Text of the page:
opencourseware on critical thinking, logic, and creativity
Here are some examples of common fallacies:
Inferring that P is true solely because Q is true and it is also true that if P is true, Q is true.
The problem with this type of reasoning is that it ignores the possibility that there are other conditions apart from P that might lead to Q. For example, if there is a traffic jam, a colleague may be late for work. But if we argue from his being late to there being a traffic jam, we are guilty of this fallacy - the colleague may be late due to a faulty alarm clock.
Of course, if we have evidence showing that P is the only or most likely condition that leads to Q, then we can infer that P is likely to be true without committing a fallacy.
A question is posed in such a way that a person, no matter what answer he/she gives to the question, will inevitably commit him/herself to some other claim, which should not be presupposed in the context in question.
A common tactic is to ask a yes-no question that tricks people to agree to something they never intended to say. For example, if you are asked "Are you still as self-centred as you used to be?", then no matter you answer "yes" or "no", you are bound to admit that you were self-centred in the past. Of course, the same question would not count as a fallacy if the presupposition of the question is indeed accepted in the conversational context.
Inferring that Q is false just because if P is true, Q is also true, but P is false.
This fallacy is similar to the fallacy of affirming the consequent. Again the problem is that some alternative explanation or cause might be overlooked. Although P is false, some other condition might be sufficient to make Q true.
Example: If there is a traffic jam, a colleague may be late for work. But it is not right to argue in the light of a smooth traffic that the colleague will not be late. Again, his alarm clock may have stopped working.
Inferring that X must be the cause of Y just because X is followed by Y.
For example, having visited a graveyard, I fell ill and infer that graveyards are spooky places that cause illnesses. Of course, this inference is not warranted since this might just be a coincidence. However, a lot of superstituous beliefs commit this fallacy.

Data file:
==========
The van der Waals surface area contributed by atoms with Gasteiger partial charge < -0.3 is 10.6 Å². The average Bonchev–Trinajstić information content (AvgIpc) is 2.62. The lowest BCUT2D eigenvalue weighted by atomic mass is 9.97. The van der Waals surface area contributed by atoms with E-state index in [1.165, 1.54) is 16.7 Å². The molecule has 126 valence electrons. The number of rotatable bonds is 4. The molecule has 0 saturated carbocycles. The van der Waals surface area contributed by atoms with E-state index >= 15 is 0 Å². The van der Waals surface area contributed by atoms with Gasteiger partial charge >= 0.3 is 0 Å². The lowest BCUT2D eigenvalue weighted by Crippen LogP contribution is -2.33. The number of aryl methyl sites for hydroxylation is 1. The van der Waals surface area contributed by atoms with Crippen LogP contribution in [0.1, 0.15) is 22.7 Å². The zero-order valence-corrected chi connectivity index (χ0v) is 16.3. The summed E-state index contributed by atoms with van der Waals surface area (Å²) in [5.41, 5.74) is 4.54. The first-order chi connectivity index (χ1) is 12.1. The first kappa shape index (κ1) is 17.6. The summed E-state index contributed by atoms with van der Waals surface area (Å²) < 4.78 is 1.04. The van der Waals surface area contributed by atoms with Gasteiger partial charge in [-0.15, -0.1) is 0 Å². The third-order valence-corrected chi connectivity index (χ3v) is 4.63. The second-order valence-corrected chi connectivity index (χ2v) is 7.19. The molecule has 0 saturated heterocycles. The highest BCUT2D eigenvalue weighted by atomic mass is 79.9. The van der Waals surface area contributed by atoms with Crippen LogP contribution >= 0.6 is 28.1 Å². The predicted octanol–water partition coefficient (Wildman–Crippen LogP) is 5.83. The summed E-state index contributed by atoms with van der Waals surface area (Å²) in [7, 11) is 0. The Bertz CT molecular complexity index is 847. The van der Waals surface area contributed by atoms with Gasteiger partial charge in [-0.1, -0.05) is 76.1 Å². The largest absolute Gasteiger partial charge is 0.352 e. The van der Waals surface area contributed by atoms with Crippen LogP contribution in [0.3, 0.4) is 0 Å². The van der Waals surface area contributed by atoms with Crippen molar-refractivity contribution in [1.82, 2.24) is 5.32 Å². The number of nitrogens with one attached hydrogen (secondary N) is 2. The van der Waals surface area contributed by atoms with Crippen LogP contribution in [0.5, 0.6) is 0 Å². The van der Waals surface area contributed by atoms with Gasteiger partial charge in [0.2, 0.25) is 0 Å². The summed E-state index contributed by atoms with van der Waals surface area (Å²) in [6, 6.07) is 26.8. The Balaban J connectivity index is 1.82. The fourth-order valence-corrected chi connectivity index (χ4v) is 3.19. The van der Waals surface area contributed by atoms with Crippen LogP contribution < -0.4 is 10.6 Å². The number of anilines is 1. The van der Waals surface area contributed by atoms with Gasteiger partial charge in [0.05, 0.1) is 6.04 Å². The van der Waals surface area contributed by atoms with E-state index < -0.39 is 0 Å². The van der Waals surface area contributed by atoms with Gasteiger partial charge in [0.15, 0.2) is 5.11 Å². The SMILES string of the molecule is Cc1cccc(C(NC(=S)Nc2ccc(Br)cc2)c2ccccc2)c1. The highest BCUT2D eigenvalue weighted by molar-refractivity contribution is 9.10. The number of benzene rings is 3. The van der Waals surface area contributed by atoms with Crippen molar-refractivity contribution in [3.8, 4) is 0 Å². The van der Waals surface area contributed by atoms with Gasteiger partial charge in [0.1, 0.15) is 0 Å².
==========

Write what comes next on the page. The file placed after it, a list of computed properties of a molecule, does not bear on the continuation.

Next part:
Within an argument some irrelevant issue is raised which diverts attention from the main subject. The function of the red herring is sometimes to help express a strong, biased opinion. The red herring (the irrelevant issue) serves to increase the force of the argument in a very misleading manner.
For example, in a debate as to whether God exists, someone might argue that believing in God gives peace and meaning to many people's lives. This would be an example of a red herring since whether religions can have a positive effect on people is irrelevant to the question of the existence of God. The good psychological effect of a belief is not a reason for thinking that the belief is true.
Arguing that if an opponent were to accept some claim C1, then he or she has to accept some other closely related claim C2, which in turn commits the opponent to a still further claim C3, eventually leading to the conclusion that the opponent is committed to something absurd or obviously unacceptable.
This style of argumentation constitutes a fallacy only when it is inappropriate to think if one were to accept the initial claim, one must accept all the other claims.
An example: "The government should not prohibit drugs. Otherwise the government should also ban alcohol or cigarettes. And then fatty food and junk food would have to be regulated too. The next thing you know, the government would force us to brush our teeth and do exercises everyday."
Attacking an opponent by attributing to him/her an implausible position that is easily defeated when this is not actually the opponent's position.
Example: When many people argue for more democracy in Hong Kong, a typical reply is to say that this is not warranted because it is wrong to think that democracy is the solution to all of Hong Kong's problems, or to say that one should not blindly accept democracy. But those who support democracy never suggest that democracy can solve all problems (e.g. pollution), and they might also agree that blindly accepting something is rarely correct, whether it is democracy or not. Those criticisms attack implausible "strawman" positions and do not address the real arguments for democracy.
Where there is contradicting evidence, only confirming evidence is presented.
Linda Ray Pratt